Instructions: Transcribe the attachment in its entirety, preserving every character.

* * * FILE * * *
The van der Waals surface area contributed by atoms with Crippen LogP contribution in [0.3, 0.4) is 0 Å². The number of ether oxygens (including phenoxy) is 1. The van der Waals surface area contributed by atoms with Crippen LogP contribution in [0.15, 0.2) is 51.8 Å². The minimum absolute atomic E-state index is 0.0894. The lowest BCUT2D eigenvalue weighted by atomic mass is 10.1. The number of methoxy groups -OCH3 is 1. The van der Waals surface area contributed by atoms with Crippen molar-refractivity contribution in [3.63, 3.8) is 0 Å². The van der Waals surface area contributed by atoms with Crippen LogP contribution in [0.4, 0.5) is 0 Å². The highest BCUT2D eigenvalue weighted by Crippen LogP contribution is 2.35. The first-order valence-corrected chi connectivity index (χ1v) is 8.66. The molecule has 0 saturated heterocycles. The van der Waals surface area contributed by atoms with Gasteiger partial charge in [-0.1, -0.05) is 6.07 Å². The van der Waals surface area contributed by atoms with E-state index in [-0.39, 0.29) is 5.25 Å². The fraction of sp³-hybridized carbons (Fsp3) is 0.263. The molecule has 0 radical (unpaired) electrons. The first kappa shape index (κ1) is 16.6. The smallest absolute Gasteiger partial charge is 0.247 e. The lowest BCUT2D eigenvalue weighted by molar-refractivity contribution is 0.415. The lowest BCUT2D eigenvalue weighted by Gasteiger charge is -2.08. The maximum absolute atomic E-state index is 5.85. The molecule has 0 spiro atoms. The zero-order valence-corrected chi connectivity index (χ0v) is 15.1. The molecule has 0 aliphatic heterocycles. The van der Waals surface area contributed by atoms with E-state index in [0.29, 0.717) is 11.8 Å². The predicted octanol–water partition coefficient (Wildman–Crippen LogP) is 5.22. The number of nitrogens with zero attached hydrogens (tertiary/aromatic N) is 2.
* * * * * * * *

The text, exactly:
The van der Waals surface area contributed by atoms with Crippen LogP contribution in [0.3, 0.4) is 0 Å². The number of ether oxygens (including phenoxy) is 1. The van der Waals surface area contributed by atoms with Crippen LogP contribution in [0.15, 0.2) is 51.8 Å². The minimum absolute atomic E-state index is 0.0894. The lowest BCUT2D eigenvalue weighted by atomic mass is 10.1. The number of methoxy groups -OCH3 is 1. The van der Waals surface area contributed by atoms with Crippen molar-refractivity contribution in [3.63, 3.8) is 0 Å². The van der Waals surface area contributed by atoms with Crippen LogP contribution in [0.4, 0.5) is 0 Å². The highest BCUT2D eigenvalue weighted by Crippen LogP contribution is 2.35. The first-order valence-corrected chi connectivity index (χ1v) is 8.66. The molecule has 0 saturated heterocycles. The van der Waals surface area contributed by atoms with Gasteiger partial charge in [-0.1, -0.05) is 6.07 Å². The van der Waals surface area contributed by atoms with E-state index in [-0.39, 0.29) is 5.25 Å². The fraction of sp³-hybridized carbons (Fsp3) is 0.263. The molecule has 0 radical (unpaired) electrons. The first kappa shape index (κ1) is 16.6. The smallest absolute Gasteiger partial charge is 0.247 e. The lowest BCUT2D eigenvalue weighted by molar-refractivity contribution is 0.415. The lowest BCUT2D eigenvalue weighted by Gasteiger charge is -2.08. The maximum absolute atomic E-state index is 5.85. The molecule has 0 spiro atoms. The zero-order valence-corrected chi connectivity index (χ0v) is 15.1. The molecule has 0 aliphatic heterocycles. The van der Waals surface area contributed by atoms with E-state index in [0.29, 0.717) is 11.8 Å². The predicted octanol–water partition coefficient (Wildman–Crippen LogP) is 5.22. The number of nitrogens with zero attached hydrogens (tertiary/aromatic N) is 2.